WBA launches Global Bioenergy Statistics 2016
June 21, 2016 – The World Bioenergy Association (WBA) has published the third Global Bioenergy Statistics report.
June 21, 2016 By Brandi Cowen
The report shows bioenergy is growing at a steady pace. In 2013, global biomass supply increased to 57.7 EJ, accounting for 10 per cent of the global energy supply. In terms of final energy consumption, the bioenergy use increased by 1.23 EJ – a modest increase of 0.05 per cent over the past year. The share of bioenergy in final energy was 13.9 per cent.
The share of renewables was steady at 18.3 per cent and the slow pace of growth is unsettling. Renewables contribution in electricity was 22 per cent. The highest renewable share was in direct heat at 28 per cent while in derived heat, only seven per cent. In the transportation sector, renewables contributed only 2.5 per cent in 2013.
Bioenergy is the third largest renewable electricity generating source. In other sectors of direct heat, derived heat and the transport sector, bioenergy was the largest renewable energy source.
Biomass supply is classified into agriculture, forestry and waste sectors. Global agriculture area decreased by 0.53 per cent since 2000. Increasing yields is crucial for both food and fuel production. Increasing global yields for maize, rice and wheat reduced land demand by 570 million ha. If average yields of these crops in Africa was the same as the global average, the demand for land could be reduced by half.
Agriculture residues have the potential to generate 17 EJ to 128 EJ.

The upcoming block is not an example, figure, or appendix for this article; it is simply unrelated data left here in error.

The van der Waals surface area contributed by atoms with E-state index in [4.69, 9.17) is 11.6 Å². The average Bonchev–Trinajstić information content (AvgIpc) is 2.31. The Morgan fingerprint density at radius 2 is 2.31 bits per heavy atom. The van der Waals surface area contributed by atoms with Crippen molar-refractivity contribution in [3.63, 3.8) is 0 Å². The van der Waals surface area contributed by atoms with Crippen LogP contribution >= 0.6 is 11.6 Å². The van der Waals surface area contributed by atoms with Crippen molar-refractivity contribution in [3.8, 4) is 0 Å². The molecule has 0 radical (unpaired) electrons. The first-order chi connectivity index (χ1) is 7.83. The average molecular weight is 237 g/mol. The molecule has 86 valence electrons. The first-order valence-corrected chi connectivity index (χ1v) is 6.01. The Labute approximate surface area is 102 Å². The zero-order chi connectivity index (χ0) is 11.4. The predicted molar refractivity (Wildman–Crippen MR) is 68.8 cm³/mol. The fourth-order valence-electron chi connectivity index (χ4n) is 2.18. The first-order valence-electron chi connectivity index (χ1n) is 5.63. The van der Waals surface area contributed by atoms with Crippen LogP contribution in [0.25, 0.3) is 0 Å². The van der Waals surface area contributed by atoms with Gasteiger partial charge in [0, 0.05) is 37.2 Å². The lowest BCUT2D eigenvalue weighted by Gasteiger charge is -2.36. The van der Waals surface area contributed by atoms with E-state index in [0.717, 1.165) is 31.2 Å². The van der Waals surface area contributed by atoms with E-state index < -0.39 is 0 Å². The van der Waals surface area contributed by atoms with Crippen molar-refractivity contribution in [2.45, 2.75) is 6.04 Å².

Forestry is the largest supplier of biomass. Forestry area globally has been reduced by 1.23 per cent since 2000. In the EU, 28 countries increased their forestry area by 3.62 per cent. Fuel wood and charcoal contributed 68 per cent and 10 per cent to the total biomass supply.
Forest residues have the potential to generate 4.6 EJ to 7.6 EJ.
Waste generated 1.3 EJ of energy in 2013, predominantly in Europe. However, there is a significant lack of updated data on global waste generation.
- In 2013, 462 TWh of bioelectricity was generated – a six per cent increase over the previous year. Asia is the fastest growing region for bioelectricity generation. From 2000-2013, China and India increased their generation by 20 and 17 times, respectively.
- In 2013, 0.9 EJ of derived heat was generated globally. Seventy-seven per cent of all generation was in Europe. Sweden is the largest producer of derived heat from biomass.
- In 2013, 48.5 EJ of direct bioheat was generated. Almost half of it was generated in Asia.
- In 2015, 133 billion litres of biofuels were produced. Sixty-two per cent of all biofuel produced was in the form of bioethanol, 24 per cent as biodiesel and the rest as advanced biofuels. Eighty-seven per cent of all bioethanol produced was in the Americas – US and Brazil. Europe produced 43 per cent of all biodiesel production.
Protein is an important by-product of biofuel production. In 2013, 71.1 million tonnes of protein were produced during biofuel production.
Some special bioenergy sectors were also considered. In 2013, 59 billion m3 of biogas was produced, with 45 per cent coming from 28 EU countries. Pellet production increased to 26.4 million tonnes in 2014.
Charcoal is an often underestimated sector. Global production in 2014 was 52 million tonnes – twice as much as pellets.
In total, 8.1 million jobs were generated in the renewable energy industry. Bioenergy employed 3.7 million people.
Bioenergy is growing at a steady pace. There is rapid growth in the pellets and biofuels sector. Charcoal production is highly underestimated and should be produced more sustainably in the supply chain. Sustainable forestry practices in countries like Sweden and Finland have to be replicated in other parts of the world. There is a lot of potential of using agricultural and forestry residues for energy generation. There is still a significant lack of updated and reliable data for bioenergy. Bioenergy will continue to be a major contributor to the global energy mix and part of the solution for a future sustainable society.
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